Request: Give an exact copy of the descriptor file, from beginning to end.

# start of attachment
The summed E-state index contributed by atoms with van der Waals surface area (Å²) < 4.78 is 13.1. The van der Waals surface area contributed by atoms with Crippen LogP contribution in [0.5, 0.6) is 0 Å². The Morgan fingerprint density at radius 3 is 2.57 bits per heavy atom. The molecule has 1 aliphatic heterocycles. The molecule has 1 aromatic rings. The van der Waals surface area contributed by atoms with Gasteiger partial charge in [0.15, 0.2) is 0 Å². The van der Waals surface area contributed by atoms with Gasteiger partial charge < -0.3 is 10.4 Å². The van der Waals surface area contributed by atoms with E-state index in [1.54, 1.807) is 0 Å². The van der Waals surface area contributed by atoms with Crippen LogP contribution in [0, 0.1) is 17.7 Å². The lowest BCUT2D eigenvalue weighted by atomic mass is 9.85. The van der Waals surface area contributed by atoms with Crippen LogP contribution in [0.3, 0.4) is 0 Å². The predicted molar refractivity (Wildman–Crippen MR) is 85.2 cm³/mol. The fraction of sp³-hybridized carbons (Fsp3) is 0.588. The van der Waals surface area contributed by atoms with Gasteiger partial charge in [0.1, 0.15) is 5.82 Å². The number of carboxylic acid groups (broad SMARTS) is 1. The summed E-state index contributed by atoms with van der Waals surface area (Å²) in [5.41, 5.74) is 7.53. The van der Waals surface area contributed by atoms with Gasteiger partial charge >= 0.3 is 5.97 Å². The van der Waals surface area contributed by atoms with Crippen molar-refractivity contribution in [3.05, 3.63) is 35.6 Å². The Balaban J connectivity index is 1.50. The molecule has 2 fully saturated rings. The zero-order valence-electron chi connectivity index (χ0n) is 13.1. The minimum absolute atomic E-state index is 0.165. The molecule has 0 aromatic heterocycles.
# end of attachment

The summed E-state index contributed by atoms with van der Waals surface area (Å²) < 4.78 is 13.1. The van der Waals surface area contributed by atoms with Crippen LogP contribution in [0.5, 0.6) is 0 Å². The Morgan fingerprint density at radius 3 is 2.57 bits per heavy atom. The molecule has 1 aliphatic heterocycles. The molecule has 1 aromatic rings. The van der Waals surface area contributed by atoms with Gasteiger partial charge in [0.15, 0.2) is 0 Å². The van der Waals surface area contributed by atoms with Gasteiger partial charge < -0.3 is 10.4 Å². The van der Waals surface area contributed by atoms with E-state index in [1.54, 1.807) is 0 Å². The van der Waals surface area contributed by atoms with Crippen LogP contribution in [0, 0.1) is 17.7 Å². The lowest BCUT2D eigenvalue weighted by atomic mass is 9.85. The van der Waals surface area contributed by atoms with Crippen LogP contribution in [0.3, 0.4) is 0 Å². The predicted molar refractivity (Wildman–Crippen MR) is 85.2 cm³/mol. The fraction of sp³-hybridized carbons (Fsp3) is 0.588. The van der Waals surface area contributed by atoms with Gasteiger partial charge in [0.1, 0.15) is 5.82 Å². The number of carboxylic acid groups (broad SMARTS) is 1. The summed E-state index contributed by atoms with van der Waals surface area (Å²) in [5.41, 5.74) is 7.53. The van der Waals surface area contributed by atoms with Gasteiger partial charge >= 0.3 is 5.97 Å². The van der Waals surface area contributed by atoms with Crippen molar-refractivity contribution in [3.05, 3.63) is 35.6 Å². The Balaban J connectivity index is 1.50. The molecule has 2 fully saturated rings. The zero-order valence-electron chi connectivity index (χ0n) is 13.1. The minimum absolute atomic E-state index is 0.165. The molecule has 0 aromatic heterocycles.